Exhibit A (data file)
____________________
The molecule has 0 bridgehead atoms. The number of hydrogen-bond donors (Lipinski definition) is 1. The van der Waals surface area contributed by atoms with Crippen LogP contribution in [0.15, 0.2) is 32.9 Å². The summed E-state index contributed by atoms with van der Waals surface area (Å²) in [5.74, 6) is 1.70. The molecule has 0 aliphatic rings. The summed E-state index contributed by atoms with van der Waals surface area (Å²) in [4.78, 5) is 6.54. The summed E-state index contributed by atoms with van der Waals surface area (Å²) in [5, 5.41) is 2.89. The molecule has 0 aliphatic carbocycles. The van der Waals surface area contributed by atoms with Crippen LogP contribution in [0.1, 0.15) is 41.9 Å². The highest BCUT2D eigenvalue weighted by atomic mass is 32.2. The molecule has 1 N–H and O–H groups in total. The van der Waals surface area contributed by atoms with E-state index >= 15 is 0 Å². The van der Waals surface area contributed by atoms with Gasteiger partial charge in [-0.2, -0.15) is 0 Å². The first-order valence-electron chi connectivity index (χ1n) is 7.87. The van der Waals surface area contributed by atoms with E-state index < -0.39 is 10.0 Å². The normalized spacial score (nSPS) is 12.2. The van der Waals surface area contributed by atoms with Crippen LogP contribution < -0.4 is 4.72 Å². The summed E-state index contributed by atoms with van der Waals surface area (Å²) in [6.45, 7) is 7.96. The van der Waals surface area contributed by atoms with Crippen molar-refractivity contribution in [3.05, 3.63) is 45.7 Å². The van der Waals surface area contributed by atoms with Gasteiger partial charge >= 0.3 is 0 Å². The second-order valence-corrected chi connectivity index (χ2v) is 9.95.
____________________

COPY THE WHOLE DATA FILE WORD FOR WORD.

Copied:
The molecule has 0 bridgehead atoms. The number of hydrogen-bond donors (Lipinski definition) is 1. The van der Waals surface area contributed by atoms with Crippen LogP contribution in [0.15, 0.2) is 32.9 Å². The summed E-state index contributed by atoms with van der Waals surface area (Å²) in [5.74, 6) is 1.70. The molecule has 0 aliphatic rings. The summed E-state index contributed by atoms with van der Waals surface area (Å²) in [4.78, 5) is 6.54. The summed E-state index contributed by atoms with van der Waals surface area (Å²) in [5, 5.41) is 2.89. The molecule has 0 aliphatic carbocycles. The van der Waals surface area contributed by atoms with Crippen LogP contribution in [0.1, 0.15) is 41.9 Å². The highest BCUT2D eigenvalue weighted by atomic mass is 32.2. The molecule has 1 N–H and O–H groups in total. The van der Waals surface area contributed by atoms with E-state index >= 15 is 0 Å². The van der Waals surface area contributed by atoms with Gasteiger partial charge in [-0.2, -0.15) is 0 Å². The first-order valence-electron chi connectivity index (χ1n) is 7.87. The van der Waals surface area contributed by atoms with E-state index < -0.39 is 10.0 Å². The normalized spacial score (nSPS) is 12.2. The van der Waals surface area contributed by atoms with Crippen LogP contribution < -0.4 is 4.72 Å². The summed E-state index contributed by atoms with van der Waals surface area (Å²) in [6.45, 7) is 7.96. The van der Waals surface area contributed by atoms with Crippen molar-refractivity contribution in [3.05, 3.63) is 45.7 Å². The van der Waals surface area contributed by atoms with Gasteiger partial charge >= 0.3 is 0 Å². The second-order valence-corrected chi connectivity index (χ2v) is 9.95.